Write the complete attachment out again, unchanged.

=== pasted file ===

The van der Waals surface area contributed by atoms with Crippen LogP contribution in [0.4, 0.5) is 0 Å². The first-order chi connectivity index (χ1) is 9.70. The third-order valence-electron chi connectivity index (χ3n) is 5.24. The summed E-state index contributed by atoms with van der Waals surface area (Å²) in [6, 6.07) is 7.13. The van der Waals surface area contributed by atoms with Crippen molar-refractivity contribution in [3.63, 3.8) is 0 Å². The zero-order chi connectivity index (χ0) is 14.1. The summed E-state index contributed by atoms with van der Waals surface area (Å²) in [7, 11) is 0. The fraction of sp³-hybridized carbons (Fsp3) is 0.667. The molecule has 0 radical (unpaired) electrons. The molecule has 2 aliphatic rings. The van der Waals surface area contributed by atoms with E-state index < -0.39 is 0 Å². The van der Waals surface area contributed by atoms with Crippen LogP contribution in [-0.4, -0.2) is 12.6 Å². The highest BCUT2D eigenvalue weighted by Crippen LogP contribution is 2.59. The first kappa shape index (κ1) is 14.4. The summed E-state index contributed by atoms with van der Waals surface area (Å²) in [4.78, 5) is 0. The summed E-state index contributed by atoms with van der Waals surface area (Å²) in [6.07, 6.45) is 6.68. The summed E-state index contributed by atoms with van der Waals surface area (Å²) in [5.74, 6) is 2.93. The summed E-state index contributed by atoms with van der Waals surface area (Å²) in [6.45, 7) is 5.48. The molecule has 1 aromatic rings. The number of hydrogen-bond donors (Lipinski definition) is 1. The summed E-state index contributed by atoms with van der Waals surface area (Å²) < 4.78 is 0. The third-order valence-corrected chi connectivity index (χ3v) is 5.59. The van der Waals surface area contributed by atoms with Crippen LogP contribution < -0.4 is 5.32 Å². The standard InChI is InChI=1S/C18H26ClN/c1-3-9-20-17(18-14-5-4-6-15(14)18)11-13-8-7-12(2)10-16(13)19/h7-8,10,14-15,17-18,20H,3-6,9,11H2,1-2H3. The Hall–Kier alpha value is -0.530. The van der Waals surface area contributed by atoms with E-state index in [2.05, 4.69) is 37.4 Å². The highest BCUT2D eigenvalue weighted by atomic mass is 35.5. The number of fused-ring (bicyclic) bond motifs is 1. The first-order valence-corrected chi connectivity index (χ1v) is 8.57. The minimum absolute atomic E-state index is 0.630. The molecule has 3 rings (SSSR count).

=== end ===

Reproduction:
The van der Waals surface area contributed by atoms with Crippen LogP contribution in [0.4, 0.5) is 0 Å². The first-order chi connectivity index (χ1) is 9.70. The third-order valence-electron chi connectivity index (χ3n) is 5.24. The summed E-state index contributed by atoms with van der Waals surface area (Å²) in [6, 6.07) is 7.13. The van der Waals surface area contributed by atoms with Crippen molar-refractivity contribution in [3.63, 3.8) is 0 Å². The zero-order chi connectivity index (χ0) is 14.1. The summed E-state index contributed by atoms with van der Waals surface area (Å²) in [7, 11) is 0. The fraction of sp³-hybridized carbons (Fsp3) is 0.667. The molecule has 0 radical (unpaired) electrons. The molecule has 2 aliphatic rings. The van der Waals surface area contributed by atoms with E-state index < -0.39 is 0 Å². The van der Waals surface area contributed by atoms with Crippen LogP contribution in [-0.4, -0.2) is 12.6 Å². The highest BCUT2D eigenvalue weighted by Crippen LogP contribution is 2.59. The first kappa shape index (κ1) is 14.4. The summed E-state index contributed by atoms with van der Waals surface area (Å²) in [4.78, 5) is 0. The summed E-state index contributed by atoms with van der Waals surface area (Å²) in [6.07, 6.45) is 6.68. The summed E-state index contributed by atoms with van der Waals surface area (Å²) in [5.74, 6) is 2.93. The summed E-state index contributed by atoms with van der Waals surface area (Å²) in [6.45, 7) is 5.48. The molecule has 1 aromatic rings. The number of hydrogen-bond donors (Lipinski definition) is 1. The summed E-state index contributed by atoms with van der Waals surface area (Å²) < 4.78 is 0. The third-order valence-corrected chi connectivity index (χ3v) is 5.59. The van der Waals surface area contributed by atoms with Crippen LogP contribution < -0.4 is 5.32 Å². The standard InChI is InChI=1S/C18H26ClN/c1-3-9-20-17(18-14-5-4-6-15(14)18)11-13-8-7-12(2)10-16(13)19/h7-8,10,14-15,17-18,20H,3-6,9,11H2,1-2H3. The Hall–Kier alpha value is -0.530. The van der Waals surface area contributed by atoms with E-state index in [2.05, 4.69) is 37.4 Å². The highest BCUT2D eigenvalue weighted by atomic mass is 35.5. The number of fused-ring (bicyclic) bond motifs is 1. The first-order valence-corrected chi connectivity index (χ1v) is 8.57. The minimum absolute atomic E-state index is 0.630. The molecule has 3 rings (SSSR count).